Gallup has documented declines in public concern about the environment at times when other issues, such as a major economic downturn or a national crisis like 9/11, absorbed Americans’ attention. To some extent that may be true today, given the troubling state of the U.S. economy. However, the solitary drop in concern this year about global warming, among the eight specific environmental issues Gallup tested, suggests that something unique may be happening with the issue.

Yet the solitary drop in concern for global warming should not be that surprising. The perception of risk is clearly tied to immediacy. The Gallup survey found that the number of Americans who think the effects of global warming have already begun has dropped and, though the change was not statistically significant, so has the number of people who think warming will pose a serious threat in their lifetime. On the other, the four environmental issues that incite the highest levels of public concern all have to do with water, which may be driven by the severe drought currently afflicting the western and southeastern United States, or recent reports about drinking water contamination in major cities around the country.

At any rate, it would be rash to argue that the media alone dictate the public’s perception of global warming. In a recent Q&A with Yale Environment 360, Elizabeth Kolbert, who writes about climate for The New Yorker, argued that it takes a “very, very palpable” event—such as Hurricane Katrina in 2005— to get both the press and the public engaged. (As an interesting aside, Kolbert also said that a lack of faith in science is a major obstacle – a point on which Tom Yulsman at the Center for Environmental Journalism disagrees.)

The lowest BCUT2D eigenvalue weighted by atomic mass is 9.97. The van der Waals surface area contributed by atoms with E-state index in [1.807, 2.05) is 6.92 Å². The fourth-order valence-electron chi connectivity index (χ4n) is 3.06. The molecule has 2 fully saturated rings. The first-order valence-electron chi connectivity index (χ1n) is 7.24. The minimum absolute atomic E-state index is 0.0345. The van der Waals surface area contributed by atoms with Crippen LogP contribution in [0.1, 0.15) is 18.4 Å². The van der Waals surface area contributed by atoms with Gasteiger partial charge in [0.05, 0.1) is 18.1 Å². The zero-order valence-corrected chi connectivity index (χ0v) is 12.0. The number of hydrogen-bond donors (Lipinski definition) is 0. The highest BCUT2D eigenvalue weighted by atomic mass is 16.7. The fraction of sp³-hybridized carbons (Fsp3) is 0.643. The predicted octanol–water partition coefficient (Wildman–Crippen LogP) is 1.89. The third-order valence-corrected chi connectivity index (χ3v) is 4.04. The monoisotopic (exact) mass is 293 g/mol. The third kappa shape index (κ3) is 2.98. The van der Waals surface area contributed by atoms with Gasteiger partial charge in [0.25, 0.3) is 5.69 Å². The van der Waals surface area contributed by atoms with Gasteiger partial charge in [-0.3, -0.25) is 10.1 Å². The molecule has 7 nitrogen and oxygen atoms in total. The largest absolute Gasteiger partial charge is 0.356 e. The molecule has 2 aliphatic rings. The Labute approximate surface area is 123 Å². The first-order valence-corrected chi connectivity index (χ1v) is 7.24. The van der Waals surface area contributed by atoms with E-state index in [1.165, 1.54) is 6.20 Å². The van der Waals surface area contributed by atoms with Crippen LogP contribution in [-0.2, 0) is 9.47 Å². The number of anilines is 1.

At his Prometheus blog, University of Colorado professor Roger Pielke, Jr. noted that public opinion has actually remained “remarkably stable” over the last decade. He suggested that:

Rather than seeing public opinion as a something to move as a prerequisite to action on certain climate policies, perhaps it is time for the experts to instead shape climate policies to fit the realities of public opinion. To paraphrase Walter Lippmann, the goal of politics is not to get everyone to think alike, but rather, to get people who think differently to act alike.

Pielke has a point. Gallup’s own “bottom line” is that the majority of Americans still believe global warming is real and that “it will be important to see whether the 2009 [survey] findings hold up in next year’s update of the annual environmental survey.”

Still, this year’s results should be a reminder to climate reporters that they can always improve the accuracy of their stories and more carefully choose frames that engage, rather than repel, the public.

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Curtis Brainard writes on science and environment reporting. Follow him on Twitter @cbrainard.